The discourse around 21st century problem solving is gradually shifting from design thinking to systems thinking. At Foresight, we leverage approaches from both fields of practice. But let’s start by unpacking: What does design thinking even mean?
The notion of design as a "way of thinking" dates back, at least, to the late 1960s and early 1970s with the writings of Herbert A. Simon (one of the grandfathers of artificial intelligence) and Robert McKim (a design engineer). In 1980, Bryan Lawson published How Designers Think, an empirical investigation into the different problem-solving approaches of designers and scientists, which really began to spell out the design process. And since the mid-1980s, Standford University professors have been training students in "design thinking as a method of creative action." Design thinking was originally applied to the business context by David Kelley, who founded the design and innovation company IDEO in 1991.
In an attempt to define it, design thinking is an innovation (or problem solving) methodology that employs the creative strategies used within professional design practice to address a broader set of problems, including business and social issues.
The cyclical process of design thinking typically involves at least three major steps:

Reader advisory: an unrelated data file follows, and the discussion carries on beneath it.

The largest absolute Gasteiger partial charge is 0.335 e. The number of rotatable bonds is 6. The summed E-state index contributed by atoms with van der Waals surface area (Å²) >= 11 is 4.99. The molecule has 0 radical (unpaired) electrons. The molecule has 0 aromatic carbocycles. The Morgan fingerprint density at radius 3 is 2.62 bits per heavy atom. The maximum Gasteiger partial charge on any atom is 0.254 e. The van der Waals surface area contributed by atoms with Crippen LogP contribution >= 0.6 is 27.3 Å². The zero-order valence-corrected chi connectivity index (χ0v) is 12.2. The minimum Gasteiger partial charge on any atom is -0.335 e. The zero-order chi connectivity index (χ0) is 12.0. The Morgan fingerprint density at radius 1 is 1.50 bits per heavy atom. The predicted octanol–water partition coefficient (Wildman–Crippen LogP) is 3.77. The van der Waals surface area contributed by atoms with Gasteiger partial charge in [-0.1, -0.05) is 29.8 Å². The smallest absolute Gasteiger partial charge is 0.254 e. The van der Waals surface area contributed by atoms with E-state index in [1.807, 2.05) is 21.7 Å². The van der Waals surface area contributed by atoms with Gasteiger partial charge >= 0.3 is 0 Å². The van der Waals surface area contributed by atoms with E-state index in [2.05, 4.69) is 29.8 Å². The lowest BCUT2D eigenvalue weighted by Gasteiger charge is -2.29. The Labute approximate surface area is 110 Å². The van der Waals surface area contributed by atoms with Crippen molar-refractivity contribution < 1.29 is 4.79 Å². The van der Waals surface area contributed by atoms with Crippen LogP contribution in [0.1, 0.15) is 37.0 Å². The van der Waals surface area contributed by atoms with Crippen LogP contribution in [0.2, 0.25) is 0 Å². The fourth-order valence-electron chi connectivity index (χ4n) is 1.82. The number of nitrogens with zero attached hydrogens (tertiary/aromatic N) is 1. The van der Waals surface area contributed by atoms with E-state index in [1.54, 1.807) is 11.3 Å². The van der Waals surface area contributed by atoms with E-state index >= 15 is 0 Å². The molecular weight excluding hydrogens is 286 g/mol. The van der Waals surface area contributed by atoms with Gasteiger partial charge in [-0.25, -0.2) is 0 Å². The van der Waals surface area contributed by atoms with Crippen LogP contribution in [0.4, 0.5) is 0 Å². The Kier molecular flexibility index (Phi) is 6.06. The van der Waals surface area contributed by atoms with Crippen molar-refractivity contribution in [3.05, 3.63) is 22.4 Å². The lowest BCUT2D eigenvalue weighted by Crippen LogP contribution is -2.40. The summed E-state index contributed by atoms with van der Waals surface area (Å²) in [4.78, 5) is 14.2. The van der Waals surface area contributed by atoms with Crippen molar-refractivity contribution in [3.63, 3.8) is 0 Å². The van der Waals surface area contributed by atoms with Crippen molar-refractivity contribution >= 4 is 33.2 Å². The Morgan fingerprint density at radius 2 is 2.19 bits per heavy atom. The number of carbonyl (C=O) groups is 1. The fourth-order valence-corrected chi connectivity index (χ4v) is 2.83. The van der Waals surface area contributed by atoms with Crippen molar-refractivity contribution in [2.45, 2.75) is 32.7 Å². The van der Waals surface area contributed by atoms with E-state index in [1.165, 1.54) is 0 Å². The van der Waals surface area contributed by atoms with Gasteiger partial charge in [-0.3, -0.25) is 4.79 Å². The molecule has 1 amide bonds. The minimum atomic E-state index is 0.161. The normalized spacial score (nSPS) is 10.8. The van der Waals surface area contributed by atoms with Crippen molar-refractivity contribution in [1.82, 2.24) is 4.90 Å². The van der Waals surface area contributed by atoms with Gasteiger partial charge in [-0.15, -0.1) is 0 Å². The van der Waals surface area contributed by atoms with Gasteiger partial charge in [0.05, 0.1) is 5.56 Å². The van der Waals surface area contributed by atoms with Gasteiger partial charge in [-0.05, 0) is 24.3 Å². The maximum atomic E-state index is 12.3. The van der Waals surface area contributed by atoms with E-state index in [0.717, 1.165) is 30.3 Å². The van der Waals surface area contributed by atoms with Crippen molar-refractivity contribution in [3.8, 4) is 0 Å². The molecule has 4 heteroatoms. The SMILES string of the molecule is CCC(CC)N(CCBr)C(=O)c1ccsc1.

1. Define: Creating a clear problem statement or question is arguably the most important step of the process. The problem statement strives to capture the “user’s” perspective, and is typically informed by observing their experiences within the current conditions.
2. Ideate: This phase is about generating as many options for solving the problem as possible. If the solution seems obvious, that is all the more reason to throw more ideas up for consideration. It is easy to fall into the trap of addressing a problem the same way every time, without any real impact. So the more people and perspectives at the ideation table, the better. There are a number of ways to select a few directions from the pile, but eventually you end up with a handful of promising ideas.
3. Prototype: Take the promising ideas and test them by creating rough prototypical products or experiences. Get feedback from real potential users and refine them. Not all the initial ideas will make it through this phase, and those that do will look very different than when they started. But prototyping is a low cost, low risk testing and development process to identify the ideas that are worth investing in.
Now decades old, this methodology has proven its value in thinking anew about problems across a wide range of sectors and industries. However, it does have its shortcomings, especially when tackling more complex challenges that require systems thinking. More on that next week.